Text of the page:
Cemetery Avenue begins at a large stone archway and runs perpendicular to the main connector between Saratoga Springs and Schuylerville. The first fifty yards lined with tall pine trees before the road disappears after climbing over a small hill. Wrought iron gates attached to the archway fold inward during the day, leaving a path just wide enough to allow two opposing cars to pass each other. A small sign posted on the right gate displays the visiting rules. The bold words at the bottom of the sign simply state: CLOSED AT DUSK.
Past the small hill stands the cemetery office, adorned with curved arches, tall thin windows and a Saratoga porch. The original homestead of a farmer and bootlegger murdered and buried on this land after an argument with a neighbor over property rights.
The avenue rolls beyond the old office and splits into individual loops. Each named after towns surrounding Saratoga Springs: Corinth, Glens Falls, Schuylerville, and Ballston Spa. A hawk’s view of the property reveals the symmetrical labyrinth of circular pathways. Hence the name: Cloverleaf Gardens. Embedded in the center of the cloverleaf is a small chapel and crematorium.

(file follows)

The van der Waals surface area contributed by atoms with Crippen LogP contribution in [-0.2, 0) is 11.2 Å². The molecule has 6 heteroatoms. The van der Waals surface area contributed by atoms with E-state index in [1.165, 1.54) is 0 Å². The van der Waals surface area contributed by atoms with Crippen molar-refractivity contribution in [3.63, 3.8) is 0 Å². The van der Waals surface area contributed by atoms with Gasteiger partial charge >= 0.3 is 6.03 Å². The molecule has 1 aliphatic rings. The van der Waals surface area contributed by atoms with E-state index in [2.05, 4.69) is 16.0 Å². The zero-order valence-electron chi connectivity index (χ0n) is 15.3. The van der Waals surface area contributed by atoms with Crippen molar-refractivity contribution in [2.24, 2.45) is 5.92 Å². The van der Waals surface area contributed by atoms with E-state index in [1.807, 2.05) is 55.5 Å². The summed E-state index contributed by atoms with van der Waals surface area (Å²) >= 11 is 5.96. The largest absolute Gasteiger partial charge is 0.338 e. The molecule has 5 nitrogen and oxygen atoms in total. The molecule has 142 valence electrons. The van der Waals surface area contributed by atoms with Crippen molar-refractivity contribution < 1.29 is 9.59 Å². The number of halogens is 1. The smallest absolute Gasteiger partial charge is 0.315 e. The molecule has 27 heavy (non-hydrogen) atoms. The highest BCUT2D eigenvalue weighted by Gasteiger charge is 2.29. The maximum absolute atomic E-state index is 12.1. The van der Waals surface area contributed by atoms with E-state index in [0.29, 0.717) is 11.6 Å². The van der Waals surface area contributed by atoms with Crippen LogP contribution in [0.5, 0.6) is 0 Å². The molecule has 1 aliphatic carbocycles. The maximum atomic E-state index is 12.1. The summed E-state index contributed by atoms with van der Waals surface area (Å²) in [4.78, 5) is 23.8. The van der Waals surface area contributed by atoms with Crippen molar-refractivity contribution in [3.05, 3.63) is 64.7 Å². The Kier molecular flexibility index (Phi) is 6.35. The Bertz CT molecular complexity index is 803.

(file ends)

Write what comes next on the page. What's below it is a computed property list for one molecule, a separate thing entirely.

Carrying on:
Jonathan Harrison, a confirmed bachelor and recluse, bought the property in 1994 during the depressed real estate market and used the rear section of the office as his home. Tall and thin with dark brown hair and a tepid smile; he greeted his clients with a sweaty, boney hand that they only shook once.